Unlike with an on-premise SIEM or even still-mostly-mythical SaaS/cloud SIEM, with an MSSP contract you are paying for people and not just for the tools. This obvious fact – that “S” in MSSP stands for “services” and service implies people – somehow escapes some organizations. Let’s explore this a bit here. If you pick an MSSP partner with an amazing technology platform and unskilled, frequently-churning, lazy, perversely-motivated (tickets closed per hour, anybody?) personnel with questionable ethics and lack of proficiency in your language of choice, do you think your security monitoring capability will…
- … succeed brilliantly
- … fail EPICally
- … would be no worse than now
- … can go whatever way.
I think you get an idea 🙂 Now, some of you may, in good faith, choose option 3). Frankly, I was thinking of coming up with some joke about it – but became sad instead …
A wise CSO once told me that in order to outsource a security process (such as security monitoring or device management) and achieve a great result, you have to know precisely how a great process of that kind looks like. Indeed, how would you know that your MSSP runs a great SOC, if you have never even seen one? The same applies to people. So, if you never hired and managed great security analysts, how would you know that your MSSP partner actually employs them? Sure, when you buy products you can rely on our research, the views of your peers or whatever other factors, but such methods are much harder for people and process aspects of your future MSSP relationship. So, I am sorry to break the news here, but thinking is involved!
One quality MSSP provider told me that his favorite MSSP client is one that knows exactly how an excellent security operations capability looks like (such as from his previous job, etc), but also knows that he cannot get one (no chance to hire, needs it faster than his can grow, etc, etc). This makes perfect sense: it is easier to conceptualize and understand a mature security monitoring operation than to actually have one materialize in your organization. Thus, if you know how one looks, you may be able to get that from that MSSP partner.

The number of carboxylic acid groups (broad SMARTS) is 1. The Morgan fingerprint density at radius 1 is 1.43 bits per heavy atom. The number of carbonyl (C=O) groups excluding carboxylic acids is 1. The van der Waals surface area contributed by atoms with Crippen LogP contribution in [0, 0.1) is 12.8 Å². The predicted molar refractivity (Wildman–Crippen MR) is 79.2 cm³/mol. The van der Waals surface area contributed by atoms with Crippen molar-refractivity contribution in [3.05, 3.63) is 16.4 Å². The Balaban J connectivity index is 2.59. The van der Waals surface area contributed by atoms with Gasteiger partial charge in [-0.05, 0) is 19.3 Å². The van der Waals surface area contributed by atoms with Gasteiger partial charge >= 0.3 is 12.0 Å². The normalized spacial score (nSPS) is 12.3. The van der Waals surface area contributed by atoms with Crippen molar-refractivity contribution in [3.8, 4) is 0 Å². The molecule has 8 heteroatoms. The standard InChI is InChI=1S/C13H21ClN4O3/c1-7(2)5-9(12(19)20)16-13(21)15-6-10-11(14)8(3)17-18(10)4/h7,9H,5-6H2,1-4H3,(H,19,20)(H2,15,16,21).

But back to people – in essence, you need to spend time learning:
a) how does a great security analyst look like?
b) whether your chosen MSSP partner has them?
c) whether they will be assigned to your account?
Otherwise, that MSSP may be cheap – rather than cost-effective. You want economies of scale in monitoring, not cheap crap in monitoring. And it is also your responsibility to understand the difference! So, learn about the security skill sets and relevant certifications, and then about whether the MSSP has them, and also whether their people have real experience fighting threats [and winning, at least occasionally :-)] and then continue checking whether that is still true as your relationship continues…
Finally, how was your experience with MSSP personnel?
Blog posts related to this research on MSSP usage:
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The greatness of a Information Security Analyst is inversely proportional to the time spent in Information Technology. So if an Analyst has no sys admin, dev, DBA, etc experience at all, then they are an infinitely great Analyst.
Ideally they MUST have CISSP but what is critical is that they must never have seen a command shell prompt on a Unix or Windows server. If they can understand DBA terms and construct SQL queries, they should not be encouraged to join a MSSP. Likewise with Cisco/Juniper/Checkpoint network infrastructure – experience in these areas runs counter to the business objectives of a MSSP. One does not need to know the significance of an IP address or even what it signifies – the software gives a red/amber/green indicator.
Hope that helps. There is this crazy idea that infosec has something to do with information in electronic format!!